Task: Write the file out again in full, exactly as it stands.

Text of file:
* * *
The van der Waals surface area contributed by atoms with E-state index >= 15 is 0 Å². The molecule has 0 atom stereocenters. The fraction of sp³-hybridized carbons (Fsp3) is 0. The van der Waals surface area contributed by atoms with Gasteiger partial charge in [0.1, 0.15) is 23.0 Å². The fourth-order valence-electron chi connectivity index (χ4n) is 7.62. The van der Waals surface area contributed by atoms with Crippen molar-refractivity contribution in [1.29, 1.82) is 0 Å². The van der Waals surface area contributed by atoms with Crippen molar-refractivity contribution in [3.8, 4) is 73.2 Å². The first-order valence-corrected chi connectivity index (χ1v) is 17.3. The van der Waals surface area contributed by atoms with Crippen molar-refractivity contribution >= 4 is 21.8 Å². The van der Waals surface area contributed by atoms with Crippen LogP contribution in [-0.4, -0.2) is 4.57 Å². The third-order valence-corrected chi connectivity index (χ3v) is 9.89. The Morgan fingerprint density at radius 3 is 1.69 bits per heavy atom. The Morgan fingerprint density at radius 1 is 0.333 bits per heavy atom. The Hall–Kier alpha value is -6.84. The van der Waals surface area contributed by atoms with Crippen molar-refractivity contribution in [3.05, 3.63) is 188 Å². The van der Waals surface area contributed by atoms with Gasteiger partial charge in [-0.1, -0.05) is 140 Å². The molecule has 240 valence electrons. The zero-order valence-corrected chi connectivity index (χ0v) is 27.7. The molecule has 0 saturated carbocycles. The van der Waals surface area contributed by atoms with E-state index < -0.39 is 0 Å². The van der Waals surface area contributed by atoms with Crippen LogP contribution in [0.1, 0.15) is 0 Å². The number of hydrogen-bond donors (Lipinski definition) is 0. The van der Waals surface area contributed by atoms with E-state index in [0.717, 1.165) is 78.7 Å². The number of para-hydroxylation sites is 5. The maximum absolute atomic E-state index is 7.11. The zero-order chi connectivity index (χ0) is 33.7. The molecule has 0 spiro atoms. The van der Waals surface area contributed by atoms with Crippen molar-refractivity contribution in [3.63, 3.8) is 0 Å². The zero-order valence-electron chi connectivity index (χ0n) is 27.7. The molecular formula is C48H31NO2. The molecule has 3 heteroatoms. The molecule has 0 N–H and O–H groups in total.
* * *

The van der Waals surface area contributed by atoms with E-state index >= 15 is 0 Å². The molecule has 0 atom stereocenters. The fraction of sp³-hybridized carbons (Fsp3) is 0. The van der Waals surface area contributed by atoms with Gasteiger partial charge in [0.1, 0.15) is 23.0 Å². The fourth-order valence-electron chi connectivity index (χ4n) is 7.62. The van der Waals surface area contributed by atoms with Crippen molar-refractivity contribution in [1.29, 1.82) is 0 Å². The van der Waals surface area contributed by atoms with Crippen molar-refractivity contribution in [3.8, 4) is 73.2 Å². The first-order valence-corrected chi connectivity index (χ1v) is 17.3. The van der Waals surface area contributed by atoms with Crippen molar-refractivity contribution >= 4 is 21.8 Å². The van der Waals surface area contributed by atoms with Crippen LogP contribution in [-0.4, -0.2) is 4.57 Å². The third-order valence-corrected chi connectivity index (χ3v) is 9.89. The Morgan fingerprint density at radius 3 is 1.69 bits per heavy atom. The Morgan fingerprint density at radius 1 is 0.333 bits per heavy atom. The Hall–Kier alpha value is -6.84. The van der Waals surface area contributed by atoms with Crippen molar-refractivity contribution in [3.05, 3.63) is 188 Å². The van der Waals surface area contributed by atoms with Gasteiger partial charge in [-0.1, -0.05) is 140 Å². The molecule has 240 valence electrons. The zero-order valence-corrected chi connectivity index (χ0v) is 27.7. The molecule has 0 saturated carbocycles. The van der Waals surface area contributed by atoms with E-state index < -0.39 is 0 Å². The van der Waals surface area contributed by atoms with Crippen LogP contribution in [0.1, 0.15) is 0 Å². The number of hydrogen-bond donors (Lipinski definition) is 0. The van der Waals surface area contributed by atoms with E-state index in [0.717, 1.165) is 78.7 Å². The number of para-hydroxylation sites is 5. The maximum absolute atomic E-state index is 7.11. The zero-order chi connectivity index (χ0) is 33.7. The molecule has 0 spiro atoms. The van der Waals surface area contributed by atoms with Crippen molar-refractivity contribution in [3.63, 3.8) is 0 Å². The zero-order valence-electron chi connectivity index (χ0n) is 27.7. The molecular formula is C48H31NO2. The molecule has 3 heteroatoms. The molecule has 0 N–H and O–H groups in total.